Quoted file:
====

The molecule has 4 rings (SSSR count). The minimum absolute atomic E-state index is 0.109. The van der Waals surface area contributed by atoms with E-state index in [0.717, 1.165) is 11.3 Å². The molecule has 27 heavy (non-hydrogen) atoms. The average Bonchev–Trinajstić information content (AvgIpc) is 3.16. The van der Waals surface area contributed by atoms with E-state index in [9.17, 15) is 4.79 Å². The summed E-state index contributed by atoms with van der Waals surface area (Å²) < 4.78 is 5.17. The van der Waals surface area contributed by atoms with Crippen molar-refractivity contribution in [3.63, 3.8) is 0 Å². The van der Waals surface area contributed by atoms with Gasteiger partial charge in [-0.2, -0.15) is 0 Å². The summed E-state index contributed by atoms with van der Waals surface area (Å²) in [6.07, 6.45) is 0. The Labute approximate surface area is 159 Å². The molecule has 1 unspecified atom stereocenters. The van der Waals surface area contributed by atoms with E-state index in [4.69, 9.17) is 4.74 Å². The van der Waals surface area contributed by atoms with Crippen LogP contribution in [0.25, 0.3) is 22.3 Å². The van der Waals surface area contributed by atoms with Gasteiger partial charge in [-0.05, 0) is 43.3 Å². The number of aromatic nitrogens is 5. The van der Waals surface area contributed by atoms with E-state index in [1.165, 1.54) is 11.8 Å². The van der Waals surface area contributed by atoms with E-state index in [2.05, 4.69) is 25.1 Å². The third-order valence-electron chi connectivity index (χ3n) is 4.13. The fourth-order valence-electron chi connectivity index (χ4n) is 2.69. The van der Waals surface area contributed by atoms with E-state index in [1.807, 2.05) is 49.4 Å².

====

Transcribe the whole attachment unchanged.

The molecule has 4 rings (SSSR count). The minimum absolute atomic E-state index is 0.109. The van der Waals surface area contributed by atoms with E-state index in [0.717, 1.165) is 11.3 Å². The molecule has 27 heavy (non-hydrogen) atoms. The average Bonchev–Trinajstić information content (AvgIpc) is 3.16. The van der Waals surface area contributed by atoms with E-state index in [9.17, 15) is 4.79 Å². The summed E-state index contributed by atoms with van der Waals surface area (Å²) < 4.78 is 5.17. The van der Waals surface area contributed by atoms with Crippen molar-refractivity contribution in [3.63, 3.8) is 0 Å². The van der Waals surface area contributed by atoms with Gasteiger partial charge in [-0.2, -0.15) is 0 Å². The summed E-state index contributed by atoms with van der Waals surface area (Å²) in [6.07, 6.45) is 0. The Labute approximate surface area is 159 Å². The molecule has 1 unspecified atom stereocenters. The van der Waals surface area contributed by atoms with E-state index in [4.69, 9.17) is 4.74 Å². The van der Waals surface area contributed by atoms with Crippen LogP contribution in [0.25, 0.3) is 22.3 Å². The van der Waals surface area contributed by atoms with Gasteiger partial charge in [-0.05, 0) is 43.3 Å². The number of aromatic nitrogens is 5. The van der Waals surface area contributed by atoms with E-state index in [1.165, 1.54) is 11.8 Å². The van der Waals surface area contributed by atoms with E-state index in [2.05, 4.69) is 25.1 Å². The third-order valence-electron chi connectivity index (χ3n) is 4.13. The fourth-order valence-electron chi connectivity index (χ4n) is 2.69. The van der Waals surface area contributed by atoms with E-state index in [1.807, 2.05) is 49.4 Å².